Blood, guts, zombie brains and more... Who could honestly resist?
Originally planned for the Nintendo 64, Resident Evil 0 has finally seen the light of day on the Nintendo GameCube. After many delays, players can finally experience the disaster that began the T-Virus Saga. Starring Rebecca Chambers and Billy Coen, two unlikely partners battle against the machinations of Umbrella and their army of undead.
If you thought the original Resident Evil for GameCube was pretty, you haven’t seen anything yet. Better character models and improved special effects and lighting show that Capcom knows just how to tweak an existing engine. It’s quite spectacular when you’ve got an enemy or character cornered in a camera angle and can see all the detail that was put into them. In terms of presentation, Capcom has gotten the mood thing down. Backgrounds are dark and moody, and the train speeding through the rain just gets you ready for what’s to come.
As for all things aural, Capcom obviously knows how to create a great ambient atmosphere using sounds, and light melodic tunes. Creatures all have their signature cry, while background setups have their own unique theme. From the grinding of a clock to the requisite “safe room” music, it’s all there. It sounds quite nice, but there’s unfortunately no surround sound option available. Stereo is all you’re going to get.
Resident Evil 0’s most touted features are its renovated item system and the all-new partner aspect. Fortunately, both of these additions are not only welcome, but extremely well done. Players only have twelve item spots between both characters and are able to drop items at will—be they “Key Items” (meant for solving puzzles) or healing herbs or ammo and weapons. Some large weapons such as the Hunting Rifle and the Grenade Launcher take up two slots of a character’s inventory, balancing the large firepower with the drawback of losing one more spot to hold something. The game remembers where you left an item, so it isn’t a huge problem to go back to pick something up you missed or had to leave. It’s quite nice to have an item system that no longer revolves around running to the nearest Item Box and dumping a bunch of things players will ‘need later’ and forcing one to choose what comes and what is left behind.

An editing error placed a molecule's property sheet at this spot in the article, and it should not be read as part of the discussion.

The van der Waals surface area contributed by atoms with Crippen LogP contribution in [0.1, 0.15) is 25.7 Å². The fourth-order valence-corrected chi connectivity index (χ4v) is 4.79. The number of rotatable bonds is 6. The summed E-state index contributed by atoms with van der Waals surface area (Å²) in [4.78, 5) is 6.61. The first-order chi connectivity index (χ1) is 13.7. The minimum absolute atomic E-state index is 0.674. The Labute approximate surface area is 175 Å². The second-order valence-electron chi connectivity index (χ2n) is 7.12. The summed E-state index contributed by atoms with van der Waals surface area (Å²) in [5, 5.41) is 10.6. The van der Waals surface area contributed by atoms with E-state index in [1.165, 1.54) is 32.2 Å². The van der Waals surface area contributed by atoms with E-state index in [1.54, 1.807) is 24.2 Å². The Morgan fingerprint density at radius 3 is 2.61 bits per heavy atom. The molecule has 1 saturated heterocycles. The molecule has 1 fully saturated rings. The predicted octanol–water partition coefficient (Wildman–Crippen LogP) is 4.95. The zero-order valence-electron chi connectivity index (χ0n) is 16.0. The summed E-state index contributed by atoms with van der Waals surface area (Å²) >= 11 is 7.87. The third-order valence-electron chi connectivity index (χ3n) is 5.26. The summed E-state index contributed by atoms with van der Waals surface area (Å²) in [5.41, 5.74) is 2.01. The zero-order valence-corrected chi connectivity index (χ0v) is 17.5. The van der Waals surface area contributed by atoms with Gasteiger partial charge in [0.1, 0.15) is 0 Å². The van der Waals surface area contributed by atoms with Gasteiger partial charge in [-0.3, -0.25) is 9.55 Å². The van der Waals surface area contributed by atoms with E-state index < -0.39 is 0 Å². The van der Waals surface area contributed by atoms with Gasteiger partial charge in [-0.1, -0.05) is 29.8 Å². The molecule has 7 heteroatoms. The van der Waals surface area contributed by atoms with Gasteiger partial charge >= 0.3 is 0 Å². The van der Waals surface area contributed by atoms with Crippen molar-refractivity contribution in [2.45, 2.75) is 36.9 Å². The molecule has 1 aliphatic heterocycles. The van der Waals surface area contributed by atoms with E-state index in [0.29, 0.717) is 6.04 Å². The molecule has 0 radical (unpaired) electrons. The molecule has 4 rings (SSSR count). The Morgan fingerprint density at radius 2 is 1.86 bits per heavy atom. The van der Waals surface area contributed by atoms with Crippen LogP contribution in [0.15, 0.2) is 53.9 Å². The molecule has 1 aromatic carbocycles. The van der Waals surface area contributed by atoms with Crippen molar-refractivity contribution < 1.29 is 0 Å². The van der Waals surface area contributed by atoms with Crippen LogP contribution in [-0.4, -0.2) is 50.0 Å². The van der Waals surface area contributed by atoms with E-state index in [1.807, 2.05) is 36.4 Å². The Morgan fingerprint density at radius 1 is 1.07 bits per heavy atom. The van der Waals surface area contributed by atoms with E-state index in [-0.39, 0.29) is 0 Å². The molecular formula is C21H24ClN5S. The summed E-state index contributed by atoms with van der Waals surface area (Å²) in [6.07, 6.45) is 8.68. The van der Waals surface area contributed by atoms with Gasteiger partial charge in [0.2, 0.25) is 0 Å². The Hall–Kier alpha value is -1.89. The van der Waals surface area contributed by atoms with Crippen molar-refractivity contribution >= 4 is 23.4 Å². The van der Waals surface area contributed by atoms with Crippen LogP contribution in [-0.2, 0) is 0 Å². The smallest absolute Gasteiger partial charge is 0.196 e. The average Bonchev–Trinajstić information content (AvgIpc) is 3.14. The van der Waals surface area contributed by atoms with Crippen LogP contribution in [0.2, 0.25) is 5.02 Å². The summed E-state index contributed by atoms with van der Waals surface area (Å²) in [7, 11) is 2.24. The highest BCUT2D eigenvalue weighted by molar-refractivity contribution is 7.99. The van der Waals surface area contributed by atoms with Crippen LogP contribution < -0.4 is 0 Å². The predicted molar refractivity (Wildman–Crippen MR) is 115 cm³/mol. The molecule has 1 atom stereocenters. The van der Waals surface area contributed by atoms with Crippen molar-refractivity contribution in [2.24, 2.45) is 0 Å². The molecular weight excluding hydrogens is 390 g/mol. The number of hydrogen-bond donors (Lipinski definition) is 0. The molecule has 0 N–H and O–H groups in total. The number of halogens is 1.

The game forces you to split up with your partner frequently in order to solve puzzles or retrieve items necessary to move into the next area. Quite often you’ll find yourself sending Billy instead of Rebecca, only because he has such a huge health bar. Rebecca takes two or three hits maximum before hitting Caution, while Billy the Bull seems to never leave the “Fine” status. However, RE0 will use this knowledge against you and will force you to use Rebecca, adding tension to the situation. The CPU follows orders well, and fires all out if you choose for your partner to attack, or will just stand there if you choose to “Idle”. This is both good and bad. It might have been nice if a middle ground had been included—such as having the partner only attack if the main character was being harmed by an enemy. That said, there’s nothing to complain about.
If there’s one thing that Capcom has fumbled, it would be the controls. We’re still stuck with the horrible digital monstrosity that has ‘graced’ each Resident Evil edition. Capcom really needs to revamp this horrid scheme. There isn’t even the slightly less nauseating “Control Type C” that was included with Resident Evil. After Angel Studios successfully added true analog to Resident Evil 2 for the Nintendo 64, there has been no excuse not to continue offering such an alternative. Let’s just hope that Leon’s adventure in RE4 finally corrects this.
As a Resident Evil fanatic, this is probably the best game in the series. Personally, it’s battling RE2 to become my favourite RE game of all time. If you even like the series, you’ll love the additions and fans will enjoy the story explanations and plot-hole fillers it provides.